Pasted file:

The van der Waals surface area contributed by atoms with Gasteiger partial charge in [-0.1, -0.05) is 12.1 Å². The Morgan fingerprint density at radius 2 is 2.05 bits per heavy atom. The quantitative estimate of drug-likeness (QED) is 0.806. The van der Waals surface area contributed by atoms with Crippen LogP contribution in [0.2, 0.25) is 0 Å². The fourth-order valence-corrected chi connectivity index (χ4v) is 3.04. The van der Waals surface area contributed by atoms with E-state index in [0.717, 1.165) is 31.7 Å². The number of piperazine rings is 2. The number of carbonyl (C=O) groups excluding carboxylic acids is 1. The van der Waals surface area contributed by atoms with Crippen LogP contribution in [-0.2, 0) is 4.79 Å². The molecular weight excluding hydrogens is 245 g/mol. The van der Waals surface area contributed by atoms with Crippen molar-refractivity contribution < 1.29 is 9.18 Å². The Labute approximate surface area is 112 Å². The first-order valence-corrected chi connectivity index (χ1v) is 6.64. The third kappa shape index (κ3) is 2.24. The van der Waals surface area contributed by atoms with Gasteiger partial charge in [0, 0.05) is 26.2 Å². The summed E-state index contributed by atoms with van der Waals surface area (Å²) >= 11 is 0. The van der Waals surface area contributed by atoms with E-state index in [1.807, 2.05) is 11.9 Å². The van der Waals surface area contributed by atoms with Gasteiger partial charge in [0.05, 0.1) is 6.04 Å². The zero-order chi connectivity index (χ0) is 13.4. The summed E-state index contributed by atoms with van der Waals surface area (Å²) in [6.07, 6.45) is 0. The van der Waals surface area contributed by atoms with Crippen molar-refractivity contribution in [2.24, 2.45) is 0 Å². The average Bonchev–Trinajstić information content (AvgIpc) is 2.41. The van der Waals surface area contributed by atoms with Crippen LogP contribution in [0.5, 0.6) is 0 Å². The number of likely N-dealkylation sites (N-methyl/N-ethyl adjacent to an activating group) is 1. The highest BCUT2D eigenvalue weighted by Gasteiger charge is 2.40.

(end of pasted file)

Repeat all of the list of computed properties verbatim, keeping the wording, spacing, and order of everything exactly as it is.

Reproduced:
The van der Waals surface area contributed by atoms with Gasteiger partial charge in [-0.1, -0.05) is 12.1 Å². The Morgan fingerprint density at radius 2 is 2.05 bits per heavy atom. The quantitative estimate of drug-likeness (QED) is 0.806. The van der Waals surface area contributed by atoms with Crippen LogP contribution in [0.2, 0.25) is 0 Å². The fourth-order valence-corrected chi connectivity index (χ4v) is 3.04. The van der Waals surface area contributed by atoms with E-state index in [0.717, 1.165) is 31.7 Å². The number of piperazine rings is 2. The number of carbonyl (C=O) groups excluding carboxylic acids is 1. The van der Waals surface area contributed by atoms with Crippen LogP contribution in [-0.2, 0) is 4.79 Å². The molecular weight excluding hydrogens is 245 g/mol. The van der Waals surface area contributed by atoms with Crippen molar-refractivity contribution < 1.29 is 9.18 Å². The Labute approximate surface area is 112 Å². The first-order valence-corrected chi connectivity index (χ1v) is 6.64. The third kappa shape index (κ3) is 2.24. The van der Waals surface area contributed by atoms with Gasteiger partial charge in [0, 0.05) is 26.2 Å². The summed E-state index contributed by atoms with van der Waals surface area (Å²) >= 11 is 0. The van der Waals surface area contributed by atoms with E-state index in [1.807, 2.05) is 11.9 Å². The van der Waals surface area contributed by atoms with Gasteiger partial charge in [0.05, 0.1) is 6.04 Å². The zero-order chi connectivity index (χ0) is 13.4. The summed E-state index contributed by atoms with van der Waals surface area (Å²) in [6.07, 6.45) is 0. The van der Waals surface area contributed by atoms with Crippen molar-refractivity contribution in [2.24, 2.45) is 0 Å². The average Bonchev–Trinajstić information content (AvgIpc) is 2.41. The van der Waals surface area contributed by atoms with Crippen LogP contribution in [0.5, 0.6) is 0 Å². The number of likely N-dealkylation sites (N-methyl/N-ethyl adjacent to an activating group) is 1. The highest BCUT2D eigenvalue weighted by Gasteiger charge is 2.40.